53rd Munich Security Conference opens
The 53rd Munich Security Conference started in Germany.
Among the topics up for discussion at the Munich conference 2017 will be the future of transatlantic relations after electing Donald Trump as US President, the EU cooperation in the field of security and defense, relations with Russia, as well as the crisis in Syria and the situation in East Asia.
The conference is expected to be attended by the German Chancellor Angela Merkel, the UN secretary general, António Guterres, the President of the European Council Donald Tusk, the EU High Representative for the Common Foreign and Security Policy Federica Mogherini, NATO Secretary General Jens Stoltenberg, the President of Azerbaijan Ilham Aliyev, the President of Poland Andrzej Duda, the President of Ukraine Petro Poroshenko and the President of Afghanistan Ashraf Ghani.
More than 30 presidents and prime ministers, more than 80 Defense and Foreign ministers from around the world will arrive in Germany, as well as Human Rights Watch Executive Director Kenneth Roth, the co-chair of the Bill & Melinda Gates Foundation Bill Gates and singer and activist Bono.
The Russian delegation will be led by the Foreign minister Sergei Lavrov.
Several members of the US cabinet, including Vice President Mike Pence and the Secretary of Defense and Homeland Security, General James Mattis have confirmed their participation. The Congressional Delegation is led by Senators John McCain and Sheldon Whitehouse and includes more than a dozen members.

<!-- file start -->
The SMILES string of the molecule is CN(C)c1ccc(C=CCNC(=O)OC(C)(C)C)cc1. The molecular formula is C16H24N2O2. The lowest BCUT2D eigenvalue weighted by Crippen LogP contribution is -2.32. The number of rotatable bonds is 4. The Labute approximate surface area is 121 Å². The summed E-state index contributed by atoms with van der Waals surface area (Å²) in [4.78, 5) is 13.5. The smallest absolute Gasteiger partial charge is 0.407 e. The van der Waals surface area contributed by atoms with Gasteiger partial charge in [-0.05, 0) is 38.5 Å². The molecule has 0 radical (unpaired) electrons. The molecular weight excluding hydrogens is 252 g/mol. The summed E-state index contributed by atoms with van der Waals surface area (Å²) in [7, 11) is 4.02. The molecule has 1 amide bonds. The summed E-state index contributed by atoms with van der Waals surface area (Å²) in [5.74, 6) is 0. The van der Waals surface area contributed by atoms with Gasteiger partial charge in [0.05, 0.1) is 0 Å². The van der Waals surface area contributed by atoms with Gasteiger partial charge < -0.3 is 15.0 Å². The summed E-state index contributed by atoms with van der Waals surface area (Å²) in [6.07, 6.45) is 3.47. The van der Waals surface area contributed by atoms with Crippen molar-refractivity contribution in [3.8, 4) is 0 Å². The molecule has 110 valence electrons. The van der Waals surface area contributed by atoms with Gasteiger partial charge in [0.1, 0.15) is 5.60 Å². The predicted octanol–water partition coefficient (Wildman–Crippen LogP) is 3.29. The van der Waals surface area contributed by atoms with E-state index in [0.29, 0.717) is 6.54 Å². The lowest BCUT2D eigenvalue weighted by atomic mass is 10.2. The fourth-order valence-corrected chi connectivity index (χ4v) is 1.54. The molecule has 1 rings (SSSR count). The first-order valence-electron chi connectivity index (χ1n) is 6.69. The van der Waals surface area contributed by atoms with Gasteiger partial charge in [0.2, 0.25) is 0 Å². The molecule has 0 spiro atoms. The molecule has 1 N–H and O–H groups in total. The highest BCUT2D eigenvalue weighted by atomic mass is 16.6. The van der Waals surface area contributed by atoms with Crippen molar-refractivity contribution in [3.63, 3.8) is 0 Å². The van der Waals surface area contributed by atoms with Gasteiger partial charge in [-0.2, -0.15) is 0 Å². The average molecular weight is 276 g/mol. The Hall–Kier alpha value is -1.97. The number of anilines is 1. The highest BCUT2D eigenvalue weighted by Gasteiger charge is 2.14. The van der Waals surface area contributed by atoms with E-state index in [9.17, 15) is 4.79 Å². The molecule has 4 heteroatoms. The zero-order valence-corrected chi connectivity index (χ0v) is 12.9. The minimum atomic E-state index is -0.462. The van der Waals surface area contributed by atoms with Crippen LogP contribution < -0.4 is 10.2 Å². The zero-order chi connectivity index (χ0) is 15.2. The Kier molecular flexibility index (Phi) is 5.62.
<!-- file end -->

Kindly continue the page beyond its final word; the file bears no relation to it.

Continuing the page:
The conference, chaired by a German human rights activist and former ambassador to the US and the UK, Wolfgang Ischinger, is being held at the Bayerischer Hof Hotel in Munich.
German Defense Minister Ursula von der Leyen opened the ceremony.
Von der Leyen stressed the importance of strengthening EU defense capabilities and said now is the right time to take "ambitious steps," something that she said isn't just in Europe's interests.
"Our American friends know well that their tone on Europe and NATO has a direct influence on the cohesion of our continent," she said. "A stable European Union is just as much in the American interest as a united NATO."
Ursula von der Leyen was joined at the opening session by US Defense Secretary Jim Mattis, who declared that "when it comes to security, no one goes their own way in this world alone.
"We all see our community of nations under threat on multiple fronts as the arc of instability builds on NATO's periphery and beyond," Mattis added, noted that security is always best when provided by a team.